The Isle of Wight Society

March 2017

Bridges across the Valley

Driving around the Island we take bridges for granted, until they are closed for maintenance.  Often this necessitates a long detour by car. 

While we await the new Floating Bridge, west Cowes and East Cowes are ten miles apart if one needs to travel by car.  The first steam driven chain ferry went into service in 1859.  Before that, if a cart or carriage, or flock of sheep, needed to cross between the two towns, they would be loaded on to a barge.  This would be winched across the river by means of a horse walking round and round a windlass.  High level bridges have been considered, the last in the 1980s, but the cost of such a construction has always defeated the Council.

Freshwater is almost an island in its own right.  The causeways by Freshwater church and at Blackbridge were the earliest crossing points of the western Yar.  In 1858 the building began of long embankments out into the River Yar between Yarmouth and Norton.   A wooden swing bridge was then constructed, opening in 1863.  The present Yar bridge was built in 1987.

The Eastern Yar also has its causeway and bridge at Brading.  Bembridge Isle was an island until Dutch engineers started work there trying, but failing to drain the marshes in the 1500s  Later the Brading to Sandown railway ran beside the marshes, and the railway and river bridges were built.  These are narrow and restricted for modern traffic, but a vital link for the people of east Wight.  The threat of invasion in WWII led to the siting of a pill box sentry post on the causeway at Brading, still in place today.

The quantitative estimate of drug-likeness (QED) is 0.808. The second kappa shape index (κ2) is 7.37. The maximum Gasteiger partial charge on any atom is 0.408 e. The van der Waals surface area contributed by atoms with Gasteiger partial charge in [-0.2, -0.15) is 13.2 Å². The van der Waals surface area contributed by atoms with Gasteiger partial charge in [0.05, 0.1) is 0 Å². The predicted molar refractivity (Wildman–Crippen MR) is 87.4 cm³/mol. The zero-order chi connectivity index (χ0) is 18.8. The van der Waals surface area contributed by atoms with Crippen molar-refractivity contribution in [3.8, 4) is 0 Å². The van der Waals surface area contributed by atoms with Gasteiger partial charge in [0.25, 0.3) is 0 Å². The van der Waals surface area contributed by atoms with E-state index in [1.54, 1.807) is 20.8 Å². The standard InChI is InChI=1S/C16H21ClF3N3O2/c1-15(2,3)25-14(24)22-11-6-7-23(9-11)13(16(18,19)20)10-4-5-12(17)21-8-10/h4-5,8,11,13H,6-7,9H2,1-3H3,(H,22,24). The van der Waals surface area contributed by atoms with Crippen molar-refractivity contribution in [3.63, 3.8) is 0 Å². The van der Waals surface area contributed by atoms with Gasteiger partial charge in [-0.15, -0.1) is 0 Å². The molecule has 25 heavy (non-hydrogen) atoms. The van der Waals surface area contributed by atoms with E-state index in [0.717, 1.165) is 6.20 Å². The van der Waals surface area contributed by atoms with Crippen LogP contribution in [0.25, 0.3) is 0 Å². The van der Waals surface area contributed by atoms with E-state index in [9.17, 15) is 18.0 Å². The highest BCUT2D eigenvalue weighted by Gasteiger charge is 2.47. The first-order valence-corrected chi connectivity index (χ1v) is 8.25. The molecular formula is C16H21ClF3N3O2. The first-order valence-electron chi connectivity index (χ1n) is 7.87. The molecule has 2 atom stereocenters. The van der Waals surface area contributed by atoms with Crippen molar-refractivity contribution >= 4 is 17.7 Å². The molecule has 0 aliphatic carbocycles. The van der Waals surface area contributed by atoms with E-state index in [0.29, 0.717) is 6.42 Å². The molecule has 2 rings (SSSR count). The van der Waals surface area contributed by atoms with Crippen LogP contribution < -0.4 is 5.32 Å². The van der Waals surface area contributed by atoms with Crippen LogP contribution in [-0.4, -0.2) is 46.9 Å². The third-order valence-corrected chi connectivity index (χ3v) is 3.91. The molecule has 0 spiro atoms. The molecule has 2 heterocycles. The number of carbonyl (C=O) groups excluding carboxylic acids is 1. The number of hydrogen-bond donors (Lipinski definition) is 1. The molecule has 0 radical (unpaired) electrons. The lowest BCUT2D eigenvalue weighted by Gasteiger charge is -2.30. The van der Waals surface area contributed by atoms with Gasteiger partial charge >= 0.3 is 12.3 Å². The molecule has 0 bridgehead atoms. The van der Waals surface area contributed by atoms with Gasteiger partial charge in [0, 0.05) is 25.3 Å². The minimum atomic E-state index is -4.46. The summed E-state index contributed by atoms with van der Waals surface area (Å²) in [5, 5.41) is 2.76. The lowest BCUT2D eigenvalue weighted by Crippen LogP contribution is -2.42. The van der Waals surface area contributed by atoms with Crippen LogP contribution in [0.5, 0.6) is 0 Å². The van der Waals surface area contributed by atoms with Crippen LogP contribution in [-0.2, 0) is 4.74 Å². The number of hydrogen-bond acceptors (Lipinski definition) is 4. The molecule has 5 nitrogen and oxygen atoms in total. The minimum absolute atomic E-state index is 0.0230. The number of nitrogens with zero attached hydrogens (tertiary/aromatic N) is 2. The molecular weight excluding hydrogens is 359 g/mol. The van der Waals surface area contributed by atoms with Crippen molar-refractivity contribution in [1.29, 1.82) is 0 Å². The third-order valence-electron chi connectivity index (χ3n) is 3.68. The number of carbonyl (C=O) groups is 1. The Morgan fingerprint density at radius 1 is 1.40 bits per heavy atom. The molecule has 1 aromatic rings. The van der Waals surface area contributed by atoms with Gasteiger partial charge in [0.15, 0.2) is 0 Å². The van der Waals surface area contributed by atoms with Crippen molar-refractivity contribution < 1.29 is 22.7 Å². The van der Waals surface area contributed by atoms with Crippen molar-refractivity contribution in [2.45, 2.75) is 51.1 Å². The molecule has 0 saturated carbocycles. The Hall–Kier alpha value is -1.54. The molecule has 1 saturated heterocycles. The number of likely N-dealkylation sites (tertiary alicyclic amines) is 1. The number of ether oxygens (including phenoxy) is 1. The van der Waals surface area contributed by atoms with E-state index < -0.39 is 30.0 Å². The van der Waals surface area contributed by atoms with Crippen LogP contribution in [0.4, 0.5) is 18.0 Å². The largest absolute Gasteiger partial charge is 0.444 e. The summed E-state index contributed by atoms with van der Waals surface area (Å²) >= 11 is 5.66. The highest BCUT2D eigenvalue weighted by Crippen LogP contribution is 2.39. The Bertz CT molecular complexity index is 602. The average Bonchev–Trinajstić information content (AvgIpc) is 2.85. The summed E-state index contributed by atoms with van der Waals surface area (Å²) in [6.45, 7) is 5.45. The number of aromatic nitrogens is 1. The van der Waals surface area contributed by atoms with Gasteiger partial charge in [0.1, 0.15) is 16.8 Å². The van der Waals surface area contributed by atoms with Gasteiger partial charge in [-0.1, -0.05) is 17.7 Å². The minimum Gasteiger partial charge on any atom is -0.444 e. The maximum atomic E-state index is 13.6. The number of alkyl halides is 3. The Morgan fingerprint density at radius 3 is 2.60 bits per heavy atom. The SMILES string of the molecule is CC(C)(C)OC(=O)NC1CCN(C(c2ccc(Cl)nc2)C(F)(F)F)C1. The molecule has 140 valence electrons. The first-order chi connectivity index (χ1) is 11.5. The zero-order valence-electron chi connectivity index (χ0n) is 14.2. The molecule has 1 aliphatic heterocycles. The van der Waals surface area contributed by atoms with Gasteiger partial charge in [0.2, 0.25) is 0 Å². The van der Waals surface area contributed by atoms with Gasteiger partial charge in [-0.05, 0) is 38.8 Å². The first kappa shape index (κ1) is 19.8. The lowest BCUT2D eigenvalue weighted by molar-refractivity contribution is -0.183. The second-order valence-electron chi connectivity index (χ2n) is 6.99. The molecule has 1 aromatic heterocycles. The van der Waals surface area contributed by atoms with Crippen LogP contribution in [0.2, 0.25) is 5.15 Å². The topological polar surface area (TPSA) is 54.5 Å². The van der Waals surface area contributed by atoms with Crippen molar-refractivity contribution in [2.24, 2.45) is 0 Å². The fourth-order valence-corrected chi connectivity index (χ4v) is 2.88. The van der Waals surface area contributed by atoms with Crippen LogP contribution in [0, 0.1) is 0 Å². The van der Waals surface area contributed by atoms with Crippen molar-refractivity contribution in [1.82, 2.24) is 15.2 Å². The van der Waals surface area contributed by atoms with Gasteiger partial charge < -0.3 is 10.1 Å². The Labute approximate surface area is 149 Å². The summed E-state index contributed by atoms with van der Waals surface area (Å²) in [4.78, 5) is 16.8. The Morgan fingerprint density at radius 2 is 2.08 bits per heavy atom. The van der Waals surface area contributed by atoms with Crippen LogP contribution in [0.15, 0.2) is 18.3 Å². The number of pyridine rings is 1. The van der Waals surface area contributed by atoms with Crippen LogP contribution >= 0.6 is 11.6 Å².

The causeway across the Yar enclosing Brading Haven between St Helen’s and Bembridge was constructed in 1882 for the railway and a footpath, which was widened to be the present road.

Anther causeway, in very frequent use, is that at Wootton Bridge.  Before it was built, all traffic had to pass inland through Havenstreet.  The creek was dammed primarily to create a mill pond for Wootton Tide Mill, which was demolished in 1962.  The bridge at Wootton creates a vital link for today’s traffic.

The coast of the Back of the Wight, between Chale and Freshwater, is dissected by several narrow deep valleys, known as chines.  Soft rock has been carved by quite small streams.  In the 1860s there was threat of invasion from the French.  It was decided to construct a narrow road for the military to use to make it easy for troops to move rapidly along the coast.  So the Chines had to be bridged, a fact that we forget as we drive rapidly along there today.  At Grange Chine, a large brick bridge supports the road.  The road itself was not a public road until 1936, after five years of labour to improve it.

These bridges all have to be maintained.  Then they give us easy routes around the Island.  We cannot take them for granted!

[Go Back]

Isle of Wight Society
East Cowes Heritage Centre, 8 Clarence Road
East Cowes, PO32 6EP

Tel: +44 (0) 1983 280310

Website design by Netguides